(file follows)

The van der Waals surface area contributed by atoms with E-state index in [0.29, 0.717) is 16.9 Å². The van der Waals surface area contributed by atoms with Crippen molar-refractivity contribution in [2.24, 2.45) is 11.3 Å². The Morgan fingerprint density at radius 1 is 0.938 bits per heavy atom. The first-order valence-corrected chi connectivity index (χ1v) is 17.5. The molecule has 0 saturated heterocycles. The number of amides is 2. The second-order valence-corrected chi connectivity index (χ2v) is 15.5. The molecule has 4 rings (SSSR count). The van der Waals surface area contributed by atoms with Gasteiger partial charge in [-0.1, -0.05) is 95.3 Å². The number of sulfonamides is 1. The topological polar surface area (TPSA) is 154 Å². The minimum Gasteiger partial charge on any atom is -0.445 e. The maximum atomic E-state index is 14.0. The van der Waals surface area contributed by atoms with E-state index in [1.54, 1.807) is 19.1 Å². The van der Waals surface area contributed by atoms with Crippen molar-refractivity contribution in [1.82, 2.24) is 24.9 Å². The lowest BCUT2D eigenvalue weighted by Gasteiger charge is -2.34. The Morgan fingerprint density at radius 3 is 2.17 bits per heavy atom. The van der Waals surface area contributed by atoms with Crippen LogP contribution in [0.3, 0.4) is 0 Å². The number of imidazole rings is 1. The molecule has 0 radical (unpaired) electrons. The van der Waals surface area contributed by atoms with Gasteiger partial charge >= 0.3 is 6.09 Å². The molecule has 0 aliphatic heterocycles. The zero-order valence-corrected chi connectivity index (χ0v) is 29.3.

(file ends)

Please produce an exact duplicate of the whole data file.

The van der Waals surface area contributed by atoms with E-state index in [0.29, 0.717) is 16.9 Å². The van der Waals surface area contributed by atoms with Crippen molar-refractivity contribution in [2.24, 2.45) is 11.3 Å². The Morgan fingerprint density at radius 1 is 0.938 bits per heavy atom. The first-order valence-corrected chi connectivity index (χ1v) is 17.5. The molecule has 0 saturated heterocycles. The number of amides is 2. The second-order valence-corrected chi connectivity index (χ2v) is 15.5. The molecule has 4 rings (SSSR count). The van der Waals surface area contributed by atoms with Gasteiger partial charge in [-0.1, -0.05) is 95.3 Å². The number of sulfonamides is 1. The topological polar surface area (TPSA) is 154 Å². The minimum Gasteiger partial charge on any atom is -0.445 e. The maximum atomic E-state index is 14.0. The van der Waals surface area contributed by atoms with E-state index in [1.54, 1.807) is 19.1 Å². The van der Waals surface area contributed by atoms with Crippen molar-refractivity contribution in [1.82, 2.24) is 24.9 Å². The lowest BCUT2D eigenvalue weighted by Gasteiger charge is -2.34. The Morgan fingerprint density at radius 3 is 2.17 bits per heavy atom. The van der Waals surface area contributed by atoms with Crippen LogP contribution in [0.3, 0.4) is 0 Å². The number of imidazole rings is 1. The molecule has 0 radical (unpaired) electrons. The van der Waals surface area contributed by atoms with Gasteiger partial charge >= 0.3 is 6.09 Å². The molecule has 0 aliphatic heterocycles. The zero-order valence-corrected chi connectivity index (χ0v) is 29.3.